Thursday, June 10, 2004

A Pointless Anecdote, with many Bonus Tangents.

This story is about a bloody finger...

I had one last load of glazed clay to fire. That is a story in itself. [tangent] One of the co-workers decided at the very last minute that she wanted to glaze her animals. So we went back and forth over days working out the details. She didn't want me to actually come into her room to do it myself (if I had done that, this whole story would have been stillborn) becuase she didn't want me to put myself out (which is BS, she barred me from her room last fall (because she has an art degree, and blah blah blah, and she didn't want me to over extend myself by teaching her grade level) and now she needs me... female egos are a strange and bizarre creature). So she used my room, and the following day I found them, minimally glazed (I thought she was being avant-garde) and I fired them. Then I got practically tackled by one of the aides, because they weren't done glazing and yadda yadda yadda, the clients are crying, and they are unconsolable and can we get the clay out of the kiln? Is it TOO LATE!!! The clay took a day to cool and the teacher took them back and the whole cycle repeated, I had to provide the glaze and blah blah blah. So THEN, they reglazed them (are you sure it will work? do you have the time? are you SURE it isn't too much trouble? will they be done in time for summer? it won't put you out will it?).

I got a call from one the Docents who shares the kiln with me. [tangent] She was concerned. One of the other art teachers had observed that I didn't put a tripod under EVERY SINGLE PIECE OF GLAZED CLAY. I informed her that I wiped their bottoms with a sponge (thus preventing clay/kiln fusion). This is a ludicrous complaint. I asked the Docent if she lived in The Lovely Highland Town (because if she didn't we could have a little chuckle about the local uptight culture). She did... but she caught my drift and we had a seriptitious laugh.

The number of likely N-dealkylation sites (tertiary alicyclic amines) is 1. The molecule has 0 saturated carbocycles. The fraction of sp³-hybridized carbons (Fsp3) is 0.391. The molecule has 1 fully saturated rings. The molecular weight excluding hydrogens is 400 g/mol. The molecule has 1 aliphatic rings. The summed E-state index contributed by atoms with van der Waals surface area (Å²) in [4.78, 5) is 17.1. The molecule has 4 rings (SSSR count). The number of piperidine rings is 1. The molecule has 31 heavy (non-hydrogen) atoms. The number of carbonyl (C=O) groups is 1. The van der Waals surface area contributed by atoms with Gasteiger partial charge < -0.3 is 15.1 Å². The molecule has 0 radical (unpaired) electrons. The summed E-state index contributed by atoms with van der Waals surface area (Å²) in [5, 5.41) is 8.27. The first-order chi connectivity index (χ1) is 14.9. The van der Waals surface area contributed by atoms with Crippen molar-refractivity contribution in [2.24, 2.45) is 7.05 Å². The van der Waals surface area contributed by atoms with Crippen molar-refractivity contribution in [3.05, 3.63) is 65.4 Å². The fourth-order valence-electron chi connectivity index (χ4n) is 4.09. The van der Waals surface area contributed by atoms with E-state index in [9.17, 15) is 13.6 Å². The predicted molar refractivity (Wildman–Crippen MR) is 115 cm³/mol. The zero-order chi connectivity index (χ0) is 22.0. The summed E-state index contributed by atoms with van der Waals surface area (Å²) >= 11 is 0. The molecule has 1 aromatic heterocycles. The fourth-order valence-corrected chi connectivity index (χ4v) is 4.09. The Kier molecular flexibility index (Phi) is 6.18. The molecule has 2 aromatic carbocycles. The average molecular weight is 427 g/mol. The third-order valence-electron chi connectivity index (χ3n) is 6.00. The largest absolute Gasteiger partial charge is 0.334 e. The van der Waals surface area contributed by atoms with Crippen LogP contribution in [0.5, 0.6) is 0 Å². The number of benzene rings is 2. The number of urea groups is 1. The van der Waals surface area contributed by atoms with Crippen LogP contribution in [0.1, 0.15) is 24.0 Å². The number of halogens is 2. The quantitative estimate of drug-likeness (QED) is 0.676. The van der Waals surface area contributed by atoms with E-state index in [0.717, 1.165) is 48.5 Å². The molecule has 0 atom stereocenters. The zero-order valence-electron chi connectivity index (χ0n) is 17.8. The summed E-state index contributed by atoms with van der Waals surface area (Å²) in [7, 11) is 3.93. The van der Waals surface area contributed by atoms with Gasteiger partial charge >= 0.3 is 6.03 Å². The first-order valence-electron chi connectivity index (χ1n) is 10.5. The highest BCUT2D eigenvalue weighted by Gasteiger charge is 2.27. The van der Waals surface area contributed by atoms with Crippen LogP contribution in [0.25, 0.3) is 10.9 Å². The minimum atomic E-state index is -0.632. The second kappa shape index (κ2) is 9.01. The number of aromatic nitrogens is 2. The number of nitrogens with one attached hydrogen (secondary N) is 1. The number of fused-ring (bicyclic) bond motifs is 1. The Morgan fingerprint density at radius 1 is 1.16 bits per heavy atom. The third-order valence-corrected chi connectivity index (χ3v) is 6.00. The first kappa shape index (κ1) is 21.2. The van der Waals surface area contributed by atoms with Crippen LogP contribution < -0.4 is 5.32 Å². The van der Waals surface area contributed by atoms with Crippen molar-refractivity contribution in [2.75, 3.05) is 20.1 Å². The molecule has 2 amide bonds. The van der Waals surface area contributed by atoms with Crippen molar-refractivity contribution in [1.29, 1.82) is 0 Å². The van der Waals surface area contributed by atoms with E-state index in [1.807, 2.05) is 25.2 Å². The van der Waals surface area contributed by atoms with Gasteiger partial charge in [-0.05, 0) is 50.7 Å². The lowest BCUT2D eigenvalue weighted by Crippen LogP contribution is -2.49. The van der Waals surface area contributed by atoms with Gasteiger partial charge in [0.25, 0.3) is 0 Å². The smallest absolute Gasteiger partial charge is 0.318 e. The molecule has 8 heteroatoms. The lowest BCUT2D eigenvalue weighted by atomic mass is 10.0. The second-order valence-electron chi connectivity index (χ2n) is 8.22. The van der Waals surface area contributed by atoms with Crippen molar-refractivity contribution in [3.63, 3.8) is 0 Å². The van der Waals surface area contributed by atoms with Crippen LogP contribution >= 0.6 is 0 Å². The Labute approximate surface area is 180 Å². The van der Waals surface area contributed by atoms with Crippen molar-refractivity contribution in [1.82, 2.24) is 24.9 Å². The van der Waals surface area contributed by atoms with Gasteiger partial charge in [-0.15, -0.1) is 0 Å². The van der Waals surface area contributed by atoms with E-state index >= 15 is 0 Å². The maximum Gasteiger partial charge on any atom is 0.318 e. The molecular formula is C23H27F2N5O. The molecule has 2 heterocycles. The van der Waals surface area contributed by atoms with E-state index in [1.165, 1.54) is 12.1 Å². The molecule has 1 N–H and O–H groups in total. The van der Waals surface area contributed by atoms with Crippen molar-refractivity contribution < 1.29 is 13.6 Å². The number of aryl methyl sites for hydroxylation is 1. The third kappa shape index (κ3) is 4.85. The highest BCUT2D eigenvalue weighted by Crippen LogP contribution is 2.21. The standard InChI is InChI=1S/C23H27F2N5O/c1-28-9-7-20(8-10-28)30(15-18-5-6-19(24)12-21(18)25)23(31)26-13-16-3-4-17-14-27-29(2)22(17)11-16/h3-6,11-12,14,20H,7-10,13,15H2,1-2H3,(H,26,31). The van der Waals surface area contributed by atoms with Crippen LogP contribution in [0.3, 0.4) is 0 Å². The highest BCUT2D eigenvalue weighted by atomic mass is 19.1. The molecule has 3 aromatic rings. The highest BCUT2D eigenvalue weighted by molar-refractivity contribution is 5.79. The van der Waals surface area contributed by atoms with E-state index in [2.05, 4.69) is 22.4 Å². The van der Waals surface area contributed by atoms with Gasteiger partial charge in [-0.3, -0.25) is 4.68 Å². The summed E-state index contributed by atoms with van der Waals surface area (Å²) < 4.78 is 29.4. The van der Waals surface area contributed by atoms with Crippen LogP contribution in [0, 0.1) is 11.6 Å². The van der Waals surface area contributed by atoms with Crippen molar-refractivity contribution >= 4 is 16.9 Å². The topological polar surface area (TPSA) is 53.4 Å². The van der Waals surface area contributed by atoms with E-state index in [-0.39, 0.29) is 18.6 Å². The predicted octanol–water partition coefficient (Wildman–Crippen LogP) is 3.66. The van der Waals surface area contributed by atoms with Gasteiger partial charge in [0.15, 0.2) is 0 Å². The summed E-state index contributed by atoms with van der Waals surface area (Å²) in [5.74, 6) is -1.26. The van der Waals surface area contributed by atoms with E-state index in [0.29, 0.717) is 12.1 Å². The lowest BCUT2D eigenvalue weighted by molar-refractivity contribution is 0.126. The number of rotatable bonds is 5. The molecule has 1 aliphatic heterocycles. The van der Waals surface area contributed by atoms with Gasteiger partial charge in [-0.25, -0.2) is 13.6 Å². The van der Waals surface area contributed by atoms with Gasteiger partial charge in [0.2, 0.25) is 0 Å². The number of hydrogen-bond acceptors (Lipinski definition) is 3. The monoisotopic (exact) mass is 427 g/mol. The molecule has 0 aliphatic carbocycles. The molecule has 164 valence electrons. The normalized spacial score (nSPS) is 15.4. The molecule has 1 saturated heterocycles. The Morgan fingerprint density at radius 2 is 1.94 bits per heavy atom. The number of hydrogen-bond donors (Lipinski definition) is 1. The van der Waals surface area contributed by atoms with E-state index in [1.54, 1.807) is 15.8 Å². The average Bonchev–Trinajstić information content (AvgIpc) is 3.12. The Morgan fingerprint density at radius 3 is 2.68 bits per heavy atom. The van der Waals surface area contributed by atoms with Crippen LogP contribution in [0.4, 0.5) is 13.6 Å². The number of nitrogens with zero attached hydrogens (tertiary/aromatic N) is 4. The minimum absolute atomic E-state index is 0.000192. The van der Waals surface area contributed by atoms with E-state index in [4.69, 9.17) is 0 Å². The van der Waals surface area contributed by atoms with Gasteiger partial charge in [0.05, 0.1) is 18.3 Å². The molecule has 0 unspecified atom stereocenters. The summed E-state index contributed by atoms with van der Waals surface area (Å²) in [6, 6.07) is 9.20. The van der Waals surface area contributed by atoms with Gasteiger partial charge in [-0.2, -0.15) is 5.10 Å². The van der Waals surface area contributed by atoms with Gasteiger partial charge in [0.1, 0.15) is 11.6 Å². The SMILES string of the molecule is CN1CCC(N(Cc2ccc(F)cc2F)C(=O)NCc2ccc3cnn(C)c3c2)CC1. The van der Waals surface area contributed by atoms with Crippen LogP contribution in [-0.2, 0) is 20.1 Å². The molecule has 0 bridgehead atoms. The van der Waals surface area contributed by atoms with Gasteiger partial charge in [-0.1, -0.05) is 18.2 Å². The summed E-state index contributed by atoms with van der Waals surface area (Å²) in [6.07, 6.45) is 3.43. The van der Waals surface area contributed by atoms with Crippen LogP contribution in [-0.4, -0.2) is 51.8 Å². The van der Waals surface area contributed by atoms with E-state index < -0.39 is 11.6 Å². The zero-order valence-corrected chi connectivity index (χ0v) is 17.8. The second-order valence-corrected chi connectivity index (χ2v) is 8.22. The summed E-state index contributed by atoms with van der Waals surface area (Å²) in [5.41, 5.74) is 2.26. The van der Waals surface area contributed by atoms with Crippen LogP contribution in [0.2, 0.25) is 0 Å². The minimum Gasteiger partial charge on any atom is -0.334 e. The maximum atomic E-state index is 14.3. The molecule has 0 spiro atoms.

I was unloading the last load (and yes, Virginia, the twice-glazed animals looked fine). Deep inside the kiln (beyond the piercing gaze of my concerned coworker), I pulled out a particularly overglazed little creature that I had put on a tripod. I realized that they were fused. I pulled it off, but it left a shard on the bottom, which I tried to pry off. It was fast, so I tried again. It still didn't budge, as I was considering my next move, I noticed two deep gashes on the side of my finger. As I was staring at the interior of my finger, the blood started to flow. I really didn't want to get it on the floor, and in my shock (ah the irrationality of panic), I was compelled to take care of my first task before I could go on to the next one (staunching the flow of my bodily fluuids). I crushed the shard on the side of the bookcase and then I ran to the first aid station that was set up for the day of outdoor games.

As I was fumbling with the hydrogen peroxide and figuring out the tricky guaze packaging, a client approached and asked me for a lai. I shrugged in between swabs. Then a Parental Unit came by and asked about the sunscreen. Instead of slowing down, the flow of blood increased. Large crimson spots appeared on the table underneath me. I couldn't mop it up quick enough. I told the woman that she could help herself to it. She told me how badly her neck was burning and made small talk about the weather. My finger continued to gush (I had no idea that fingers had such huge arteries). Finally she left. My finger stopped leeking. I took two bandaides, one guze stip and a lot of tape.

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I blog about life and soup, but mostly soup.